October 25, 1910—that was the day that the Savarkar Case, as it came to be known, was submitted for arbitration in the Hague court. This date is extremely important for it marks the supreme success of Savarkar. That one man—and one belonging to a subject nation, having no rights whatsoever, at that—should have, by his daring, dynamic brilliance brought two super-powers to their metaphoric knees is incredible!
Britain and France, two powerful imperialistic powers, who routinely crushed the rights of their subject nations, had terrible punishments and transportations meted out to the people of their colonies, were now in the ignoble position of opposing each other over the violation of the rights of one “native” man in the international court in Hague, no less.
It was a novel situation for the arbitrators of the Hague, too. In the days of undoubted “white supremacy,” they were arbitrating over the rights of a “native” man who by virtue of belonging to a subject nation had no rights!
No wonder this case is still cited and a case study in books on international law even today.
In Britain’s case, they had additional egg on their face, for Britain was a staunch supporter of political refugees—of other countries, of course! Savarkar ripped that mask off Britain’s face, certainly! Britain, a country who gave asylum to political refugees, who refused to extradite them, and was considered a champion of political refugees, now lay exposed by their treatment of Savarkar and his case.
In Savarkar’s case they had to go to extremes—concocting a warrant, bending the British law to execute it, breaking international law of jurisdiction to keep him in their possession, trying him unjustly in a murder case, thus disqualifying him for the status of political prisoner—to keep him their prisoner and away from inciting the Indians to fight for their freedom.
But of course, the arbitration in the Hague was just a sop to quiet the international uproar the Savarkar Case had aroused. Many people (then and now) were confused as to the issue of the arbitration. This arbitration was not for deciding Savarkar’s right to asylum in France, or even for deciding if he is a political prisoner. The sole purpose of this arbitration was to decide if Savarkar was to be returned to France. And there were many loopholes to it:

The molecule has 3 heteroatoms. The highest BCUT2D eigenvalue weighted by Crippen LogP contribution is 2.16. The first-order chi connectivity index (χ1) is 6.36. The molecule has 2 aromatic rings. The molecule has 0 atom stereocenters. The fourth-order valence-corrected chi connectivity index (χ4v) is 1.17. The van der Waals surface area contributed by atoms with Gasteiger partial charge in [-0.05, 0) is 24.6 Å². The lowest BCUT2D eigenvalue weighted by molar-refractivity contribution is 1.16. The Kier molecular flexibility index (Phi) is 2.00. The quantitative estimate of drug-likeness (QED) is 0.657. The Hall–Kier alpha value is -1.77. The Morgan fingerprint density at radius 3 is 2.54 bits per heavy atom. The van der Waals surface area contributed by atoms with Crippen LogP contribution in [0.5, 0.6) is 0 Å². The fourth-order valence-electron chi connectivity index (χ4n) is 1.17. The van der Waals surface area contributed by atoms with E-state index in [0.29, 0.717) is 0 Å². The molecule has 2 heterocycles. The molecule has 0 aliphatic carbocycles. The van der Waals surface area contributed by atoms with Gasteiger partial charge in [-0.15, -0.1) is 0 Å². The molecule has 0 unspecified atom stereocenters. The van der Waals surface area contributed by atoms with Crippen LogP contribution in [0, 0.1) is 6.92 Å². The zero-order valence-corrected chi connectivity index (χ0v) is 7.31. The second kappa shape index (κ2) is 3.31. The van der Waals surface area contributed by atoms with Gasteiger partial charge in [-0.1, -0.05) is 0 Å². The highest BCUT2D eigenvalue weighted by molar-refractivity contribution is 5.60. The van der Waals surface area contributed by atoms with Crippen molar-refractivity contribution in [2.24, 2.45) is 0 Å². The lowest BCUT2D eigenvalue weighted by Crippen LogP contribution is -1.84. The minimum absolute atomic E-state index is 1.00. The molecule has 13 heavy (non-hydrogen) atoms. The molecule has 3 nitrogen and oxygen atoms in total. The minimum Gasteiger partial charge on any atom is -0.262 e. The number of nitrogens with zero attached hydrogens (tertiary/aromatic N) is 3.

- In 1910 “International law” was no more than words. No actual law existed then.
- No country could be compelled to follow the dictates of the Award given by the court of Hague.
- India, as a subject nation, was not even touched by any “international law” that existed then. Not to forget, Government of India had already exercised this freedom by refusing to give up Savarkar and going ahead with his trials without waiting for the Hague Award.
- There was no international law to protect the rights of the prisoner kidnapped on foreign soil, as Savarkar was—either then or now!
But there was a law recognized everywhere: law of jurisdiction. And this is the law that Britain broke. By taking Savarkar off French soil, Britain trampled on French jurisdiction. This should have been the Ace in the case that France submitted to the Hague, but their case fails to make the point.
Having studied the Savarkar Case, it seemed to me the arbitration was a masterpiece of evasion and turning a blind eye. I have put this in a nutshell in this video:
To know the particulars of Savarkar’s Marseilles escape watch this video:
Or click here for an interactive PDF or PPT slideshow.
Read here my translation of the L'Humanite articles that spoke out vocifererously in favor of Savarkar.
Read here what Guy Aldred has to say about the Savarkar Case in his Savarkar Special issue of the Herald of the Revolt.
Read the Savarkar Case documents here. (Translation of the French Case to be released in February 2014.)
Salute to Savarkar!